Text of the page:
As stated earlier, Barb Wire had all of the right elements to be a great film, not least of which is the cynical and campy quality so characteristic of cult work, and Pamela A. Lee herself, who can most certainly fill more than the shoes of Barb's physical appearance with ease. Despite the obvious temptation to place the blame on casting Lee in the title role, such an accusation would be without merit. Lee has the ability to carry a film on her muscular yet graceful shoulders; the two adjectives can also be applied to a description of Lee's acting style. Lee also has a really good sense of timing when delivering her lines; only rarely does she miss her cues, and the misses aren't so far out of range that they're glaringly obvious. With some work, and some careful career planning, it's not too much of an exaggeration to say that, Lee could have a fairly substantial Hollywood career (anyone who wants to snicker in disbelief at the last statement should look at some of Harrison Ford's unbearably wooden performances from the early 1970s; if he could improve to the point of becoming one of Hollywood's $20 million-dollar men, Lee can easily become a star in her own right, not least of all because she doesn't have as far to go as Ford did). Likewise, the other members of the cast are equally effective in their supporting roles, though Railsback does tend to push the scenery-chewing beyond credibility at the most inconvenient moments, thereby undercutting the effectiveness of what should have been a hair-raising finale.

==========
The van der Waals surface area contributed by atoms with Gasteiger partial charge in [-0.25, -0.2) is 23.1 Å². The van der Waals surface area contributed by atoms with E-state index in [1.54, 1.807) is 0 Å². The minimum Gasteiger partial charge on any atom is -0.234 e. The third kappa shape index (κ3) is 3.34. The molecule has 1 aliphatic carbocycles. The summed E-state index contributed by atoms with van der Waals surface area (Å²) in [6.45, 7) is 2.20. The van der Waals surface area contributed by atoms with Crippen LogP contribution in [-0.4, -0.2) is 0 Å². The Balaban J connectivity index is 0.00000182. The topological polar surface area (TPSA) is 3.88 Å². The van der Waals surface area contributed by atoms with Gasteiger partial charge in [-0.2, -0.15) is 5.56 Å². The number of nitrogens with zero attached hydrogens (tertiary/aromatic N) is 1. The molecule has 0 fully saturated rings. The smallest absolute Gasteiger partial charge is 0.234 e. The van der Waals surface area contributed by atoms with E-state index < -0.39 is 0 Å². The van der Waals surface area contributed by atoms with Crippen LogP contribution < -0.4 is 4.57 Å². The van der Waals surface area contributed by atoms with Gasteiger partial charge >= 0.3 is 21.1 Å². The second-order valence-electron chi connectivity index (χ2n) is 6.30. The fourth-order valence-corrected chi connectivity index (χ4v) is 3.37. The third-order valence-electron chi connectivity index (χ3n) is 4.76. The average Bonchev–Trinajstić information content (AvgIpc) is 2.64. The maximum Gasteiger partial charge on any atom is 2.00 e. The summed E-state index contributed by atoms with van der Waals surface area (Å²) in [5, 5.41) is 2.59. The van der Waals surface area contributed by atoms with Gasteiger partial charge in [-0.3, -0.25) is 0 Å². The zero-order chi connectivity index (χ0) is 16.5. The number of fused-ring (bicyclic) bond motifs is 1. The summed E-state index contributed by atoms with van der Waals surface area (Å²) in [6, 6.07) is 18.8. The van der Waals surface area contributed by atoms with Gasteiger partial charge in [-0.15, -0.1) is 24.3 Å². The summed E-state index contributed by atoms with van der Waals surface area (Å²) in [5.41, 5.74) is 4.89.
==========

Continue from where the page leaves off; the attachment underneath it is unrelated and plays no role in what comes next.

What really weakens Barb Wire beyond repair is the uneasy tone established by the filmmakers from the very beginning between the demands of the character and the demands of the genre; they aren't certain whether or not to emphasize the sexiness of Barb, or concentrate upon the grittiness of a world torn apart by war, so they alternate between soft-core porn (a genre characterized by utopian fantasies of sexual potency in perpetuity) and dystopia. The displays of T & A isn't necessarily redundant to the film, or even offensive -- after all, the contradiction between Barb's almost hyperfantastic sexuality and her brutality is presumed to be intrinsic -- but the soft-focus approach favored by Hogan when sex is being emphasized makes the awkwardness of mixing utopian and dystopian motifs even more apparent. One is left with the impression that there was a need to ensure that Barb's more "feminine" side could cancel out some of her more "masculine" exploits. Whether this bizarre decision was the result of latent sexism, a lack of confidence in the script, a lack of confidence from the director (this being his first feature film), or, worse, a lack of confidence in Lee herself is hard to trace conclusively. Regardless of the source of the problem, the dismal result on-screen is hard to avoid.

The one wonderful characteristic of pulp fiction stemmed from the fact that, no matter how yellow the pages, one could usually count on obtaining some sort of cheap thrill. Unfortunately, Barb Wire, for all of its obviously expensive production values, doesn't even come close to this meager ideal.